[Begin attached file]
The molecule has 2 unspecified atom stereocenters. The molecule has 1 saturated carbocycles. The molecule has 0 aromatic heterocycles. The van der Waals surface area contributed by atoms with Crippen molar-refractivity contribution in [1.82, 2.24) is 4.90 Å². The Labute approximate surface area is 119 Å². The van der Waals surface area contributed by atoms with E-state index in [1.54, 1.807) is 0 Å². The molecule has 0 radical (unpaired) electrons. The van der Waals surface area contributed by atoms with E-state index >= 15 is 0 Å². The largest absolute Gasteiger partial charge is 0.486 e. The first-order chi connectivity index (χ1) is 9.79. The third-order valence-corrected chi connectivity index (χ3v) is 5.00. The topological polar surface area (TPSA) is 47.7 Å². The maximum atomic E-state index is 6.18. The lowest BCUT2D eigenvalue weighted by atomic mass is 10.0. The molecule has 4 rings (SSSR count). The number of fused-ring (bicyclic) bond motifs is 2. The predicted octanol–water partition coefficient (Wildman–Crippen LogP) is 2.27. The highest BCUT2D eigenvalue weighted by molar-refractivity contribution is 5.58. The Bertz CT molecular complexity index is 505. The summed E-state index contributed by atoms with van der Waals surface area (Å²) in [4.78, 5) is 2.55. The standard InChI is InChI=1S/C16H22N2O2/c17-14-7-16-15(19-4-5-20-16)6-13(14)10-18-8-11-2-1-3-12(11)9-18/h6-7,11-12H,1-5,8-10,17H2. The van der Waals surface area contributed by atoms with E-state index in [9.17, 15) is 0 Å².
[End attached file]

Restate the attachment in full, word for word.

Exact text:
The molecule has 2 unspecified atom stereocenters. The molecule has 1 saturated carbocycles. The molecule has 0 aromatic heterocycles. The van der Waals surface area contributed by atoms with Crippen molar-refractivity contribution in [1.82, 2.24) is 4.90 Å². The Labute approximate surface area is 119 Å². The van der Waals surface area contributed by atoms with E-state index in [1.54, 1.807) is 0 Å². The molecule has 0 radical (unpaired) electrons. The van der Waals surface area contributed by atoms with E-state index >= 15 is 0 Å². The largest absolute Gasteiger partial charge is 0.486 e. The first-order chi connectivity index (χ1) is 9.79. The third-order valence-corrected chi connectivity index (χ3v) is 5.00. The topological polar surface area (TPSA) is 47.7 Å². The maximum atomic E-state index is 6.18. The lowest BCUT2D eigenvalue weighted by atomic mass is 10.0. The molecule has 4 rings (SSSR count). The number of fused-ring (bicyclic) bond motifs is 2. The predicted octanol–water partition coefficient (Wildman–Crippen LogP) is 2.27. The highest BCUT2D eigenvalue weighted by molar-refractivity contribution is 5.58. The Bertz CT molecular complexity index is 505. The summed E-state index contributed by atoms with van der Waals surface area (Å²) in [4.78, 5) is 2.55. The standard InChI is InChI=1S/C16H22N2O2/c17-14-7-16-15(19-4-5-20-16)6-13(14)10-18-8-11-2-1-3-12(11)9-18/h6-7,11-12H,1-5,8-10,17H2. The van der Waals surface area contributed by atoms with E-state index in [9.17, 15) is 0 Å².